This week's book giveaway is in the OCPJP forum. We're giving away four copies of OCA/OCP Java SE 7 Programmer I & II Study Guide and have Kathy Sierra & Bert Bates on-line! See this thread for details.
"Enterprise Application security ". How is this taken care in the real world J2EE projects (in production )as of today ? What are some of the common practises / mistakes ?Which areas need improvement? Could someone throw some light on this?
Some practical tips (for high security prodcution environments): 1. Don't store passwords in text-files. (This is more common than believed). 2. Protect resources (web pages, EJBs, EJB methods, ...) using appropriate descriptor files. 3. Don't use RMI based applications (because anyone who can access the machine can invoke the methods). 4. Avoid HTTP-Basic over plain HTTP (HTTP-Basic over HTTPS is fine). 5. Dono't irritate the legitimate user (by asking for passwords too many times). 6. Validate all user input that goes to other programs (database, shell commands). 7. Do not return back user entered data to user's browser in a Web App. (to avoid Cross Site Scripting attacks ). 8. Fail gracefully (ex: if the certificate validation fails, don't just abort or continue silently -- let the user know the reason for failure and ask if he/she wishes to continue). 9. If you are developer then think of how a deployer might change security policies at deployment time. I could go on. But this brief list should give a good idea of what is needed.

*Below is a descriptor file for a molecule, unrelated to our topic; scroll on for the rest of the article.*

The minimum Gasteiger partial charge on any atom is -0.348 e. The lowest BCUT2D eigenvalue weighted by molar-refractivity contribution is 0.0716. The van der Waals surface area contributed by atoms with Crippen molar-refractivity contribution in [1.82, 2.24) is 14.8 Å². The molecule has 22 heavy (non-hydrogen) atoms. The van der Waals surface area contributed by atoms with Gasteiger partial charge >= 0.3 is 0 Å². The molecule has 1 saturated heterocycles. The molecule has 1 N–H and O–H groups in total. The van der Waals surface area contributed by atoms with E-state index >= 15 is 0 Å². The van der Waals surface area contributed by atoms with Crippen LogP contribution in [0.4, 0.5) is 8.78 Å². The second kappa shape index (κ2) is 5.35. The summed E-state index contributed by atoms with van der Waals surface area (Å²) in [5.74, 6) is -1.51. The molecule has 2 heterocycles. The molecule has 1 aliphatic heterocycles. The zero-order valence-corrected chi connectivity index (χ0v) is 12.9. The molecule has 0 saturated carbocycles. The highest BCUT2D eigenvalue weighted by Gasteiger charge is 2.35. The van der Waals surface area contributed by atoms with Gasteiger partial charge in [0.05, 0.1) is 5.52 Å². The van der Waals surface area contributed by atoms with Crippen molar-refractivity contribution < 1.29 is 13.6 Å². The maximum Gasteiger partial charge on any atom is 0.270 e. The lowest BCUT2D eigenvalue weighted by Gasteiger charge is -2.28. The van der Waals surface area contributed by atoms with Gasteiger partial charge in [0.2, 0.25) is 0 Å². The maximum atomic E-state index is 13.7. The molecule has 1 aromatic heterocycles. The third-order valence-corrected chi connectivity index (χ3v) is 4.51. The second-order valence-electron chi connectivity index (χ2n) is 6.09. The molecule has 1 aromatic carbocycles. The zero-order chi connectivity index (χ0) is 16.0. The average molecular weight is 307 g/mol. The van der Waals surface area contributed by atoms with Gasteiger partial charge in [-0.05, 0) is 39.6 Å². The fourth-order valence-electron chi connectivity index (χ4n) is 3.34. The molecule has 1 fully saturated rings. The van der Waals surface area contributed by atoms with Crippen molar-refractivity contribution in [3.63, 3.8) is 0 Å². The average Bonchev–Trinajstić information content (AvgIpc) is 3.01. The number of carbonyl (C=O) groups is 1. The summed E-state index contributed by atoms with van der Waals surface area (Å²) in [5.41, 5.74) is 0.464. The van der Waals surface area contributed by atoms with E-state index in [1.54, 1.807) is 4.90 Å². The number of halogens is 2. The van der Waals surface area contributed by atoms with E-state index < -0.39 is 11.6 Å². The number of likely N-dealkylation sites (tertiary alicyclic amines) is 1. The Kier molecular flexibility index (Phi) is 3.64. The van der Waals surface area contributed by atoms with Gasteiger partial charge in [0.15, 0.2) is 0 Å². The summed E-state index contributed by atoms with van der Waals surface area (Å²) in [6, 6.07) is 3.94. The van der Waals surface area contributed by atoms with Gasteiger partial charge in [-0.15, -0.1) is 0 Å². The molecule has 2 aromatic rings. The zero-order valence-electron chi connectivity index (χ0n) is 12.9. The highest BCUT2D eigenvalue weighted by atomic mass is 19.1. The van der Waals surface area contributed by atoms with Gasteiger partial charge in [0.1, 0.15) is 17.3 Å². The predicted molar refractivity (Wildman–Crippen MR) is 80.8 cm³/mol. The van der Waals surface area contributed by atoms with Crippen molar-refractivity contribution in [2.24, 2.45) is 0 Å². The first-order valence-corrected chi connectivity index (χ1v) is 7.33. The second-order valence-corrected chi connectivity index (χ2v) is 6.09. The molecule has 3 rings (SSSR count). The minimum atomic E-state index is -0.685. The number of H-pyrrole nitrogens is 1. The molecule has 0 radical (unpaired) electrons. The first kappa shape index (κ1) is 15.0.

Originally posted by Pankaj Kr: ... 3. Don't use RMI based applications (because anyone who can access the machine can invoke the methods)...
Pankaj, What a useful list of guidelines. I have a humble question about #3. Wouldn't it be reasonable to enforce RMI over SSL by, for example, tunneling through HTTPS ? This should work and eliminate the security hole you pointed out. Thanks once again!
Juan Rolando Prieur-Reza, M.S., LSSBB, SCEA, SCBCD, SCWCD, SCJP/1.6, IBM OOAD, SCSA
Joined: May 30, 2003
Joined: Sep 09, 2003
Originally posted by john prieur:
I have a humble question about #3. Wouldn't it be reasonable to enforce RMI over SSL by, for example, tunneling through HTTPS ? This should work and eliminate the security hole you pointed out. Thanks once again!
Yes, RMI over SSL does eliminate a certain category of security risks. The data gets encrypted so it cannot be read or modified (without detection) in-transit. However, it doesn't solve the problem of authentication the client program (unless you use a cert-based client authentication, which has problems of its own) and authorization at the method level. Tunneling through HTTPS (or just HTTP) has many more limitations. In fact, SSH based tunnel may be more appropriate. See my articles on this in JavaRanch Newsletter: part1 and part2.